Clean and Efficient Transportation

Greenhouse Gas Reductions

Clean and Efficient Transportation

The Clean and Efficient Transportation strategy of the Climate Action Plan (CAP) leverages smart land use planning and other initiatives to encourage people to take transit, carpool, walk, or bike rather than drive alone. This strategy also includes initiatives meant to boost the use of electric and alternative fueled vehicles when driving is necessary. Achieving greenhouse gas (GHG) emission reductions from this strategy involves coordination with, and participation from, local and regional transportation and planning agencies as well as residents and businesses.

Implementation of the Clean and Efficient Transportation strategy is estimated to reduce the City’s GHG emissions 4,500 metric tons of carbon dioxide equivalent (MTCO2e) by 2020 and 5,900 MTCO2e by 2030. Explore the sections below to learn about the City’s planned and ongoing actions to achieve these greenhouse gas emissions reductions.

Reduce VMT

Reduce Vehicle Miles Traveled

Vehicle miles traveled (VMT) data show how much people are driving in a given timeframe. We can reduce our community’s VMT by choosing transportation options like walking, biking, taking the bus and carpooling to reduce the number of miles we drive alone. In 2012, the total VMT in Encinitas was 1.4 million miles per day which equates to 538 million miles traveled in that year. The City’s CAP identified two actions to reduce VMT:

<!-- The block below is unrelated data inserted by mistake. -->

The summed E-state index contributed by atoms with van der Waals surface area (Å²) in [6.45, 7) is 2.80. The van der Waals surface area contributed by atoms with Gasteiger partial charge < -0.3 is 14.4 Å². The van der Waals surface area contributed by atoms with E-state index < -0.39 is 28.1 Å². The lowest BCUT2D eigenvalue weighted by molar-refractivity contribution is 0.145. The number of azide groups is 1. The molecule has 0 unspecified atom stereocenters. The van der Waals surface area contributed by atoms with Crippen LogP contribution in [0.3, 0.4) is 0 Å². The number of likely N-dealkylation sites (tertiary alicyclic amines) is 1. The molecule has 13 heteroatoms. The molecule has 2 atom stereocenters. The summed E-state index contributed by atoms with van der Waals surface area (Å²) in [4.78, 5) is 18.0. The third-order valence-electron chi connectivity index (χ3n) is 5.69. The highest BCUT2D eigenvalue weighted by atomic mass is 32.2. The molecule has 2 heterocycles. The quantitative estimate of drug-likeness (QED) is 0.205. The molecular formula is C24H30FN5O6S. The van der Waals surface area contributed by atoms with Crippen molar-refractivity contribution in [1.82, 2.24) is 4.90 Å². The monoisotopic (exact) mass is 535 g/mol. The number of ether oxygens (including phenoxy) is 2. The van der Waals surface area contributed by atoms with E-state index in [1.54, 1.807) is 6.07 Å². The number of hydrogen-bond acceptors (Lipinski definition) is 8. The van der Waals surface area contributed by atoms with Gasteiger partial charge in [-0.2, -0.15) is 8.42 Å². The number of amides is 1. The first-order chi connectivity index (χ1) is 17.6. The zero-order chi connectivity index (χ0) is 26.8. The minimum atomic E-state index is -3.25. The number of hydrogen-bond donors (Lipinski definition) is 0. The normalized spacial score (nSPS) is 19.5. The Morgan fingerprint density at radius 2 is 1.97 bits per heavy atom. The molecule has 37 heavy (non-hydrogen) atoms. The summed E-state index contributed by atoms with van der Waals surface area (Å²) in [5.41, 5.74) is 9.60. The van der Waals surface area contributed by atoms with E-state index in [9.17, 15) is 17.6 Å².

1. Complete and implement a citywide Active Transportation Plan
  2. Organize a local shuttle system

UNIT
Vehicle miles traveled (VMT) is a measurement that estimates the total amount of miles vehicles within a certain area travel in a given period of time. The City measures VMT for Encinitas annually.
VMTVehicle Miles Traveled

Reduce Vehicle Miles Traveled

Citywide Active Transportation Plan

The City's Climate Action Plan (CAP) established a goal of completing and implementing a citywide Active Transportation Plan (ATP). An Active Transportation Plan addresses local and regional bike and pedestrian travel by establishing proposed biking and walking facilities and improvements to multi-modal connections to public transit.